> > > It is exceedingly unlikely that a deer less than one year old would test positive for CWD < < < ???

Chronic Wasting Disease in a Wisconsin White-Tailed Deer Farm

and 15 of 22 fawns aged 6 to 9 months (68.2%) were positive.

specific susceptibility? 194. It is probable, based on age-class specific prevalence data from wild cervids and epidemiological evidence from captive cervids in affected research centres, that both adults and fawns may become infected with CWD (Miller, Wild & Williams, 1998; Miller et al., 2000).

198. In Odocoileus virginianus – white tailed deer, out of 179 white-tailed deer which had become enclosed by an elk farm fence, in Sioux County, northwestern Nebraska, four fawns only eight months old were among the 50% of CWD-positive animals; these fawns were not showing any clinical signs of CWD (Davidson, 2002).


Volume 17 January 2002 Number 4

CWD News from Nebraska and Kansas

Infection with the chronic wasting disease (CWD) agent recently was found in 28 of 58 formerly wild white-tailed deer in a high-fenced enclosure adjacent to a pen containing CWDaffected captive elk in northern Sioux County, Nebraska.

Four of the positive deer were fawns approximately 8 months old, which is unusually young for animals testing positive for CWD.

A January survey of 39 free-ranging deer collected within 15 miles of the positive elk and deer pens detected 8 (20%) infected animals. Test results are pending for additional deer collected inside and outside of the enclosure, and additional surveillance is planned for free-ranging deer in northwestern Nebraska. Previously, CWD had been documented in Nebraska in only two wild mule deer, both of which came from Kimball County in the southwestern panhandle adjacent to the endemic area of northeastern Colorado and southwestern Wyoming.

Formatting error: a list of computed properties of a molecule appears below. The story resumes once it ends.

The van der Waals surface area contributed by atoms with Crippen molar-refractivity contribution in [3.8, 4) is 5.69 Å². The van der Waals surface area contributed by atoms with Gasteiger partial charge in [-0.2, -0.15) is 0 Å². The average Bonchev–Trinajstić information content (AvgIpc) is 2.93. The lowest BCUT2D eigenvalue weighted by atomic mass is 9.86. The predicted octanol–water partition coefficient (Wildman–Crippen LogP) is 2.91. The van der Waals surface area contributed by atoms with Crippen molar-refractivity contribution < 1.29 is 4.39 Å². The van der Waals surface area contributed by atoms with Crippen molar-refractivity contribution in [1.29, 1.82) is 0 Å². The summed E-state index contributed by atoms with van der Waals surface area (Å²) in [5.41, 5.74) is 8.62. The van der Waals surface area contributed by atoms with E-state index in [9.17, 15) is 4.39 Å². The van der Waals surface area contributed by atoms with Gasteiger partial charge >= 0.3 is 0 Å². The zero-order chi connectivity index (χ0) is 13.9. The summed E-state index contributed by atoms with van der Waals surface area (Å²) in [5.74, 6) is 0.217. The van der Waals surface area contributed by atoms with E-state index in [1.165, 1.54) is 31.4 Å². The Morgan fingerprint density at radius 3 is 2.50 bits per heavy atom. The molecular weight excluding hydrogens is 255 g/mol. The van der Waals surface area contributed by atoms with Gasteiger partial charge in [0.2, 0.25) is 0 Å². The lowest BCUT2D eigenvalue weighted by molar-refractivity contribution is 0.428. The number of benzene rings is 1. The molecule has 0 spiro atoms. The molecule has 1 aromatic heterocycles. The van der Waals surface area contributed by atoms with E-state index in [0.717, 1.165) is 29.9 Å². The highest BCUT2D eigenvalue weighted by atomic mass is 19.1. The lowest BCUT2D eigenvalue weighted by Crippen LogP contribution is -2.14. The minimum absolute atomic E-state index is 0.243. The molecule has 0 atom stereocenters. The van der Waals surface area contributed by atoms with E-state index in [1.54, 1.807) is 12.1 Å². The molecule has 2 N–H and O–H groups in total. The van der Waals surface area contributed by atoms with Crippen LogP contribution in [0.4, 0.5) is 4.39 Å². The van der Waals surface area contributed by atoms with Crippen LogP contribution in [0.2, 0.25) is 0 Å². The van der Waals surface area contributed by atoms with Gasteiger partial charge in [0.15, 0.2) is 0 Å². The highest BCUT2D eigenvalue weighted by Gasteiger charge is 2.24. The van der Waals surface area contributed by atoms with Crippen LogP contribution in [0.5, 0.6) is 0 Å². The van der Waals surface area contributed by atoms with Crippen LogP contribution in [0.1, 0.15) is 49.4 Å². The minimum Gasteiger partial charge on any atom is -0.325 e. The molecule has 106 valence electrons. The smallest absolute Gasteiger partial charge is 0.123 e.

CWD in adult deer and fawns

A hundred and thirty-three white-tailed deer in the study were killed after CWD was diagnosed in the deer within the fenced area. Paired samples of formalin-fixed tissue for CWD diagnosis and frozen tissue for DNA sequence analysis were collected. Fifty per cent (67/133) of deer were diagnosed with CWD (Table 2) using an immunohistochemical assay for PrPd in formalin-fixed, paraffinembedded brain and lymphoid tissues.

Five of the CWD-positive deer were fawns, less than 1 year of age.

Early CWD (PrPd detected in the tonsil or retropharyngeal node but not brain) was diagnosed in 14 deer (12 adults ranging from 1?5 to more than 5 years of age and two fawns). Late CWD (PrPd detectable in brain as well as lymphoid tissues) was diagnosed in 53 deer (50 adults ranging in age from 1?5 to 7 years of age and three fawns). None of the CWD-positive deer showed clinical signs of the disease (weight loss, hypersalivation, disorientation) or gross changes consistent with CWD (serous atrophy of fat) at necropsy.

Illinois CWD, see where there 2003 sampling showed 2. % of fawns tested had CWD i.e. 1 positive out of 51 samples.


Boone-Winnebago Unit Fawn 51 1 2.0%